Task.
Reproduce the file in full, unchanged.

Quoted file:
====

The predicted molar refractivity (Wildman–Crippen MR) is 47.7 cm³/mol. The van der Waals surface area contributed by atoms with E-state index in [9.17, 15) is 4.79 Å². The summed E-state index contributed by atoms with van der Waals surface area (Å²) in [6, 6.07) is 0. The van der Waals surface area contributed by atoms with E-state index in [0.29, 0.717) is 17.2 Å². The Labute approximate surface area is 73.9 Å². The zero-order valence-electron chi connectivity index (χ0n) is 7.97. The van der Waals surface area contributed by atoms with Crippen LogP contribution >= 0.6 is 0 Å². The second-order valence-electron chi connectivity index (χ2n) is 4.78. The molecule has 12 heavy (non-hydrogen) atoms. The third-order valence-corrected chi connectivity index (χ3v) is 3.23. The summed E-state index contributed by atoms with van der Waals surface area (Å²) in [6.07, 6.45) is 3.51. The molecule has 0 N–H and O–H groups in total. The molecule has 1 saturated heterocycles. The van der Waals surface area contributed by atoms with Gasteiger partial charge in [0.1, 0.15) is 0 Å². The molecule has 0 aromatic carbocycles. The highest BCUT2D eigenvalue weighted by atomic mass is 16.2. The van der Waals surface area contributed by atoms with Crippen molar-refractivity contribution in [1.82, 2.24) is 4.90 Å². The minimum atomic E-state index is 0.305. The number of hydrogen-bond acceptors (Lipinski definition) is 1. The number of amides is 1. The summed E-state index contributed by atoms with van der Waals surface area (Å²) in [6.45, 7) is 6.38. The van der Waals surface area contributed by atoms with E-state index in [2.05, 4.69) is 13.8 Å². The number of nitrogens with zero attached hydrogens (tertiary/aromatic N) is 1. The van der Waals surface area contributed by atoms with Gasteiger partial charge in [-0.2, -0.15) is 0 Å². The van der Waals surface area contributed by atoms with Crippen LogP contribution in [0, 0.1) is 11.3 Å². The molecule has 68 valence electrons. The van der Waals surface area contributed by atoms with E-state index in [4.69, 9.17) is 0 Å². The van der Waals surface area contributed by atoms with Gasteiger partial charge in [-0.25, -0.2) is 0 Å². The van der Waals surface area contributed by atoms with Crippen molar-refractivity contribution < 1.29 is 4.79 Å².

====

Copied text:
The predicted molar refractivity (Wildman–Crippen MR) is 47.7 cm³/mol. The van der Waals surface area contributed by atoms with E-state index in [9.17, 15) is 4.79 Å². The summed E-state index contributed by atoms with van der Waals surface area (Å²) in [6, 6.07) is 0. The van der Waals surface area contributed by atoms with E-state index in [0.29, 0.717) is 17.2 Å². The Labute approximate surface area is 73.9 Å². The zero-order valence-electron chi connectivity index (χ0n) is 7.97. The van der Waals surface area contributed by atoms with Crippen LogP contribution >= 0.6 is 0 Å². The second-order valence-electron chi connectivity index (χ2n) is 4.78. The molecule has 12 heavy (non-hydrogen) atoms. The third-order valence-corrected chi connectivity index (χ3v) is 3.23. The summed E-state index contributed by atoms with van der Waals surface area (Å²) in [6.07, 6.45) is 3.51. The molecule has 0 N–H and O–H groups in total. The molecule has 1 saturated heterocycles. The van der Waals surface area contributed by atoms with Gasteiger partial charge in [0.1, 0.15) is 0 Å². The molecule has 0 aromatic carbocycles. The highest BCUT2D eigenvalue weighted by atomic mass is 16.2. The van der Waals surface area contributed by atoms with Crippen molar-refractivity contribution in [1.82, 2.24) is 4.90 Å². The minimum atomic E-state index is 0.305. The number of hydrogen-bond acceptors (Lipinski definition) is 1. The number of amides is 1. The summed E-state index contributed by atoms with van der Waals surface area (Å²) in [6.45, 7) is 6.38. The van der Waals surface area contributed by atoms with E-state index in [2.05, 4.69) is 13.8 Å². The number of nitrogens with zero attached hydrogens (tertiary/aromatic N) is 1. The van der Waals surface area contributed by atoms with Gasteiger partial charge in [-0.2, -0.15) is 0 Å². The van der Waals surface area contributed by atoms with Crippen LogP contribution in [0, 0.1) is 11.3 Å². The molecule has 68 valence electrons. The van der Waals surface area contributed by atoms with E-state index in [4.69, 9.17) is 0 Å². The van der Waals surface area contributed by atoms with Gasteiger partial charge in [-0.25, -0.2) is 0 Å². The van der Waals surface area contributed by atoms with Crippen molar-refractivity contribution < 1.29 is 4.79 Å².